Coronavirus infection (COVID-19) is spreading rapidly in the world beyond the health care capacity. The World Health Organization (WHO) has announced an emergency state that needs quick and effective actions. In the lack of specific medicine and vaccine, integration of mental health and nutritional care in the platform of a powerful managerial technique named the “Logical Framework Approach” (LFA) could be helpful for successful control of this pandemic. The strengths of the LFA for coronavirus management program are stakeholders’ involvement, integrative teamwork in research and medical procedures, as well as Inter-sectoral cooperation. The related organizations like WHO and ministries of health of every country could easily adopt this approach and act more efficiently to manage this pandemic.
Article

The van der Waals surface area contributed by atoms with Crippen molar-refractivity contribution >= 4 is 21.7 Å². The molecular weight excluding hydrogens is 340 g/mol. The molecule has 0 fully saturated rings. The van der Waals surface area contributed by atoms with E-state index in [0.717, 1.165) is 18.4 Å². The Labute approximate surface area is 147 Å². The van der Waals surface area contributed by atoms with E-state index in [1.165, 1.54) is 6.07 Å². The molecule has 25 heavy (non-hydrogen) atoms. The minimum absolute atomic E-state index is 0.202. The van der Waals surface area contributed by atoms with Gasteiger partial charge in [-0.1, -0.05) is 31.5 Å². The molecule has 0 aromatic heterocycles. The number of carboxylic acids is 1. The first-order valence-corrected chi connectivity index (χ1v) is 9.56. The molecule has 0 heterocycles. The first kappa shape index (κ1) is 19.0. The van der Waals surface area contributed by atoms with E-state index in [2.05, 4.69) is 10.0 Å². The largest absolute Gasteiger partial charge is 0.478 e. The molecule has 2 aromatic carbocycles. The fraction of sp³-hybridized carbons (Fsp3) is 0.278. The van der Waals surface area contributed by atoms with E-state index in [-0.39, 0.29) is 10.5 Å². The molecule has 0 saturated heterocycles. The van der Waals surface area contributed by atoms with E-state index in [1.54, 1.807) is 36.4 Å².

The development of performance measures is not a new concept in the disaster preparedness space. For over a decade, goals have been developed and tied to federal preparedness grant programs. However, these measures have been heavily criticized for their inability to truly measure preparedness. There is also growing frustration at the local level that these performance measures do not account for local readiness priorities or the outcome-driven value of emergency response activities. To define an appropriate theoretical framework for the development of performance measures, a review of the literature on existing planning and preparedness frameworks was conducted, with an iterative feedback process with a local health agency. This paper presents elements of that literature review that were most directly along with the conceptual framework that was used as a starting point for future iterations of a comprehensive performance measure development project.